21-year-old woman becomes youngest in US to receive face transplant

Randy Kelley
August 17, 2018

That was before Katie, at 21, became the youngest person in the United States to receive a face transplant.

More than a year removed from the historic surgery, Katie's emotional journey is being documented in National Geographic's September issue, entitled "The Story Of A Face".

Ms Stubblefield told National Geographic that she has no memory of her suicide attempt or the many surgeries to mend her face - her parents were the ones to tell her.

Hurt and angry, Stubblefield went over to her brother Robert's place, went to the bathroom and used his gun to shoot herself.

She hopes to speak to teenagers about suicide prevention, echoing what she told CNN: "Life is precious, and life is attractive".

Ms Stubblefield was on the transplant list for over a year before a donor was found: Andrea Schneider, a 31-year-old organ donor who had recently passed away, was a match.

"I never thought of doing that ever before, and so on hearing about it, I just didn't know how to handle it", she told National Geographic.

Steber said of the experience, "They would share their deepest thoughts with me".

But after 22 operations and her final face transplant she has made a decision to spread her message to help others suffering with suicidal thoughts.

"We think her story is one of the most important stories that we will do this year. I felt frightful", she adds.

The surgery included transplantation of the scalp, the forehead, upper and lower eyelids, eye sockets, nose, upper cheeks, upper jaw and half of lower jaw, upper teeth, lower teeth, partial facial nerves, facial muscles, and skin - effectively replacing 100 percent of the patient's facial tissue, the Cleveland Clinic said.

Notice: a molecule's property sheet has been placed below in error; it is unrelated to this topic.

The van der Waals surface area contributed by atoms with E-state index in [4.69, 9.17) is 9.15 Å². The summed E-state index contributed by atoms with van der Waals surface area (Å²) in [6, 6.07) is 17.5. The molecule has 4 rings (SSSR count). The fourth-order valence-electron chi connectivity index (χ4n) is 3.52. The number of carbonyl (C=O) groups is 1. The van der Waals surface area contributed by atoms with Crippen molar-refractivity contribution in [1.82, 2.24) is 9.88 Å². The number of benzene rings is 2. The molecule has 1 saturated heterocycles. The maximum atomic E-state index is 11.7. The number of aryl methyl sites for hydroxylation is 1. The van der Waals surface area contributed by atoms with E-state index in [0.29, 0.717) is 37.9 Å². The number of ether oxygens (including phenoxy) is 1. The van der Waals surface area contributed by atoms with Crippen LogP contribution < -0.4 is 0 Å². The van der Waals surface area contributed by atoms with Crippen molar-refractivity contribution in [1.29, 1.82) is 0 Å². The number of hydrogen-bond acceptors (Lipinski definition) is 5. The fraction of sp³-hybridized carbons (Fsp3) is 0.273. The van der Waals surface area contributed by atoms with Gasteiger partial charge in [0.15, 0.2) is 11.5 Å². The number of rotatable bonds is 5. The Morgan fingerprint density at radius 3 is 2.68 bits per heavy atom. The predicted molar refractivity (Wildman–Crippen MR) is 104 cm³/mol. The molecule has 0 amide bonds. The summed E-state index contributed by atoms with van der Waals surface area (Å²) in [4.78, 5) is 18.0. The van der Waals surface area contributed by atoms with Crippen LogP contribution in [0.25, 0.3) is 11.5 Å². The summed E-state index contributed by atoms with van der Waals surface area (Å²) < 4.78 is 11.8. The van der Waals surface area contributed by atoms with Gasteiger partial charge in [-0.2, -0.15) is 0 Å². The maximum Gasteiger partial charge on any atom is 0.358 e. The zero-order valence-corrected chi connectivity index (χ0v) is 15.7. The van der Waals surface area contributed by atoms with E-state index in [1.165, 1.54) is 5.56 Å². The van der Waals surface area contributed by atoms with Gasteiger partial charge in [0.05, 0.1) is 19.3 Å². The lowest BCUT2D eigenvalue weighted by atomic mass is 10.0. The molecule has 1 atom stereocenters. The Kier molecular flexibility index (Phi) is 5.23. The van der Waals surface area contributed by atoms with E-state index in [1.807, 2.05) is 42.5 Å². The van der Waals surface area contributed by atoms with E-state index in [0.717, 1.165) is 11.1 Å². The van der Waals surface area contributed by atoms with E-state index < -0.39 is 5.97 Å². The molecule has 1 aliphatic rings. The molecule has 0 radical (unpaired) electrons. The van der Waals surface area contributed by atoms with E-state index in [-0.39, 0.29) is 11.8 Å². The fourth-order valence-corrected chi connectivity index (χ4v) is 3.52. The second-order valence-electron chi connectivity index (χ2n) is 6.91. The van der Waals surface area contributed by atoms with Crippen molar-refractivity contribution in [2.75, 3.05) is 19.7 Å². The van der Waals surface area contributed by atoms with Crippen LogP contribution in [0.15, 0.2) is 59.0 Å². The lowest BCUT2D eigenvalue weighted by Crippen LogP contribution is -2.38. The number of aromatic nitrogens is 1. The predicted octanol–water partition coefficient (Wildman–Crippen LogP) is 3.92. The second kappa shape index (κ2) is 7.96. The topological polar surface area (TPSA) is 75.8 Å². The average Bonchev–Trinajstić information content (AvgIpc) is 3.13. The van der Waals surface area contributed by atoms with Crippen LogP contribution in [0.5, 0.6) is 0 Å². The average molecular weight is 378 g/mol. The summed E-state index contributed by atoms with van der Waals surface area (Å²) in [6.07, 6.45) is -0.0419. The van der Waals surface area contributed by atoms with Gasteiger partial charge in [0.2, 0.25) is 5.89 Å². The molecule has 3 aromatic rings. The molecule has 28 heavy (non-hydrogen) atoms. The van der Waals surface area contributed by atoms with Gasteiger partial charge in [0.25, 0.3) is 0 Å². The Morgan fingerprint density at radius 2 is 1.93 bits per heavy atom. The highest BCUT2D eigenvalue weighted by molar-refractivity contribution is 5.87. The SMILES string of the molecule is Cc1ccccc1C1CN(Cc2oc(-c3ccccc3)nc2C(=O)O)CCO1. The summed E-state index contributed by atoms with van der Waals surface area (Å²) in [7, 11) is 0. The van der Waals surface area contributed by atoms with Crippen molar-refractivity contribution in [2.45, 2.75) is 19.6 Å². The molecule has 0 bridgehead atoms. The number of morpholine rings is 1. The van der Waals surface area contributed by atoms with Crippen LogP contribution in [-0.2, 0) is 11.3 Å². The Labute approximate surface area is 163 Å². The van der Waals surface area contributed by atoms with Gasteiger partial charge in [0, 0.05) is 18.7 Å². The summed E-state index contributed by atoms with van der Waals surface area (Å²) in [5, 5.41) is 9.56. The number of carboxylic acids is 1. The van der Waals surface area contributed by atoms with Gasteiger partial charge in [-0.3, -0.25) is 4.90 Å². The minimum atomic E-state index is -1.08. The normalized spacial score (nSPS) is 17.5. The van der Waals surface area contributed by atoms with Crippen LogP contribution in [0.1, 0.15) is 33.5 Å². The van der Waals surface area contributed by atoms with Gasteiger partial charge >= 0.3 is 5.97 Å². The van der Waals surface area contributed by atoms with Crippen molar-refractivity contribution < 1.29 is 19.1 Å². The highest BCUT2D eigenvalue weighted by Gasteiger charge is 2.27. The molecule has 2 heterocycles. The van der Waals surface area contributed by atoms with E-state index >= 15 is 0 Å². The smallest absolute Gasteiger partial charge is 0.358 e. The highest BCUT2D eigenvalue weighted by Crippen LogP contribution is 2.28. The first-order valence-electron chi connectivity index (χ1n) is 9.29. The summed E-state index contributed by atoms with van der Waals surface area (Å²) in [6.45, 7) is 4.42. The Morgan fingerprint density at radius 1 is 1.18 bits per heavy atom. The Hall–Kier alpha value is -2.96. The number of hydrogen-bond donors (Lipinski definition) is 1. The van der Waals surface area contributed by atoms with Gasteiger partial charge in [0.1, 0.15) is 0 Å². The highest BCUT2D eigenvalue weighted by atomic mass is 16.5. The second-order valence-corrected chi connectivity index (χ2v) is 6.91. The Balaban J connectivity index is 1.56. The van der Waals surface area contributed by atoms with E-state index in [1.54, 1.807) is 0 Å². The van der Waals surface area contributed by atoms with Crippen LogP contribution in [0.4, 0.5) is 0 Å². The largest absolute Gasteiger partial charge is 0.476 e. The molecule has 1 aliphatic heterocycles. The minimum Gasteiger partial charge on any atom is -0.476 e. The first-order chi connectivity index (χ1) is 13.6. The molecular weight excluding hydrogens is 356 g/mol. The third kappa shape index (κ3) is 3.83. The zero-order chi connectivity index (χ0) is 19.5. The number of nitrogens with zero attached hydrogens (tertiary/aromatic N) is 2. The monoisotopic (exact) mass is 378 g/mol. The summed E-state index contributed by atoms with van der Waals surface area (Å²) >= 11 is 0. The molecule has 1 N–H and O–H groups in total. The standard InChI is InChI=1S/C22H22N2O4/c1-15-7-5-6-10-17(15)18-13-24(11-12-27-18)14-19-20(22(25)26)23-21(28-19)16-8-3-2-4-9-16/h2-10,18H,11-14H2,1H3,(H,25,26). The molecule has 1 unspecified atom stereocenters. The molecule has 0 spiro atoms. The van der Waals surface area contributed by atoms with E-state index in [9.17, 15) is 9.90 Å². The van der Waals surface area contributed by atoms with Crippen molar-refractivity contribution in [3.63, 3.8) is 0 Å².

"Life is precious, and life is lovely", she said.

Dr Brian Gastman, who was part of the surgical team, explained: 'Her whole story made our team come together much faster, and we sort of ran toward her to take care of her.

"We would do that for anybody, but many of us are parents ourselves and we saw what her own parents were going through".

Katie Stubblefield at Ronald McDonald House in Cleveland, Ohio.

"If by sharing her story, Katie could empower one person, debunk one myth about suicide, or most of all prevent one suicide she will have achieved her goal", said the page. Like all other face transplant recipients, Stubblefield will be on anti-rejection medication for the rest of her life. A grant from the US Department of Defense, through the Armed Forces Institute of Regenerative Medicine, covered Katie's transplant, according to National Geographic.

Ms Stubblefield aims to study counselling and become a motivational speaker to raise awareness about suicide prevention.

"I am forever grateful for the care this hospital has given me and continues to offer on my journey of recovery and healing", Stubblefield said in a statement previous year from the clinic.

"They're like eagles who are protecting a young bird".

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